Lewis Hamilton says he is able to switch off when he’s not racing in order to pursue his other interests, such as the fashion line he launched in collaboration with Tommy Hilfiger earlier this week.
“I’ve travelled a lot more than I have all year long, in these last two weeks,” the Formula One championship leader said ahead of this weekend’s Singapore Grand Prix.
The TommyXLewis brand had a launch party in New York on Monday, making it a whirlwind couple of weeks for Hamilton after his win at the Italian Grand Prix on September 2.
The reigning Formula One world champion has a 30-point lead over Ferrari’s Sebastian Vettel, but pundits expect that gap to be narrowed given Mercedes traditionally struggle in the season’s only night race – and Ferrari have been strong there in recent years.
Hamilton won an incident-packed race last year, however, and has won in Singapore three times in total. But says the race is a gruelling test of a driver’s skill and stamina.
“Physically and mentally, it is the toughest race of the whole season,” the four-time champion said.
Lewis Hamilton does not think he has put his championship challenge in jeopardy despite clocking up nearly 25,000 miles in just 10 days after launching his new clothing range.
Since winning in Italy to move 30 points clear of Sebastian Vettel, Hamilton has spent an incredible 53 hours in the air to promote his debut fashion collection with renowned designer Tommy Hilfiger.
First, Hamilton flew from Milan to London, to Shanghai, and then back to London, before travelling to New York where he enjoyed the support of American rap stars, Nicki Minaj, and Travis Scott, and Canadian model Winnie Harlow, as he unveiled his new line.
He then left America on Tuesday to embark on a mammoth 21-hour flight to Singapore for this weekend’s race under the floodlights.
Hamilton’s extra-curricular activities have had little impact on his ability in a Formula One car in recent seasons, winning three of the last four world championships.
And although the 33-year-old admitted that his accelerated globe-trotting has taken its toll, he dismissed the notion that it was a gamble to travel the world during the business end of his title fight.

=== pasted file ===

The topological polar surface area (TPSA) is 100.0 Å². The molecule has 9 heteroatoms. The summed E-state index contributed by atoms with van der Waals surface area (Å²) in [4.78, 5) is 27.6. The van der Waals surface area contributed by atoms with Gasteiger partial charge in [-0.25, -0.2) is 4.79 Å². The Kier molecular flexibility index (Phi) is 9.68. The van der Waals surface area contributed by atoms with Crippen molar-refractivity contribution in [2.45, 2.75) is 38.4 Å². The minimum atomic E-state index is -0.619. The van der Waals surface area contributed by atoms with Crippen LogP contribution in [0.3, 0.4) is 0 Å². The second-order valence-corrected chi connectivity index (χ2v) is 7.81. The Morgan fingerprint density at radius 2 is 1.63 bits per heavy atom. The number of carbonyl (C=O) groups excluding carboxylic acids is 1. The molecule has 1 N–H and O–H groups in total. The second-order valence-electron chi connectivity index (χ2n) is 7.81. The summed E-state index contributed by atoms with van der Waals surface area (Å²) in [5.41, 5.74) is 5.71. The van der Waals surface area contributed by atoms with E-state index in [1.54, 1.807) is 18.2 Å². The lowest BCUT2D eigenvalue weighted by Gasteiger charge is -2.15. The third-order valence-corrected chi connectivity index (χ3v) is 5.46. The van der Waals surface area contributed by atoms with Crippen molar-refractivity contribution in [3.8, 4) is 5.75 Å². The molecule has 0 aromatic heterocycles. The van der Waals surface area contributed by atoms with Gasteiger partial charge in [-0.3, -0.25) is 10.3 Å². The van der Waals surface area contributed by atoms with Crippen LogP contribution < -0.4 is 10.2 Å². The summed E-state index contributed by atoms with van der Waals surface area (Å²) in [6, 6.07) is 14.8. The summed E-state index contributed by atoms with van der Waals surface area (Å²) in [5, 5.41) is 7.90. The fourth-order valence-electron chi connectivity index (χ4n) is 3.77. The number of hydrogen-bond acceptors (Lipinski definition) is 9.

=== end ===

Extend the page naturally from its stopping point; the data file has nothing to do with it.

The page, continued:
“Not at all,” he said. “I have got other things that I am doing, and trying to fit in training over the last week has not been easy. I have travelled more in the last two weeks than I have all-year long.
“But from my experience, I have been able to move around even more than I have in the last fortnight, and still switch it on into race mode. There is not a single moment when I am not thinking about and the championship.
“I get a lot of energy from doing these different things. I find it stimulating, and you can see my results have shown that in the past.”
Hamilton switches from the catwalk to the race track with a healthy title buffer after embarrassing Vettel by sealing a thrilling win on Ferrari’s home turf in Monza.
At this stage last season, Hamilton was three points ahead of Vettel, and still clinched the championship with two rounds in his pocket.
Indeed, Hamilton can afford to finish second to Vettel at the next four rounds and remain at the top of the pile. The Briton, however, insists he will not adapt his approach as the season reaches its climax.
“At the moment there is no reason to change,” he added. “There are a lot of points still available, so the approach is the same here as it has been all year. It seems to be working.
“We do expect that there will be some difficult races to come. Ferrari have been ahead of us for the past few races, so keeping up with them, and indeed passing them, is going to be tough.”
Vettel had the superior machinery at Monza but finished only fourth after a clumsy opening-lap collision with Hamilton.
It was his fifth mistake of the campaign, but with 175 points still remaining, the German believes all is not lost.
“The biggest enemy is me,” Vettel, 31, said. “Lewis is the leader at the moment, he’s the one ahead and he is the one to beat, but we still have a very good chance.
“We will be our first enemy, and not Lewis as a person, or Mercedes as a team. We need to look after ourselves, and if we do that we have a good chance to do well and win races.”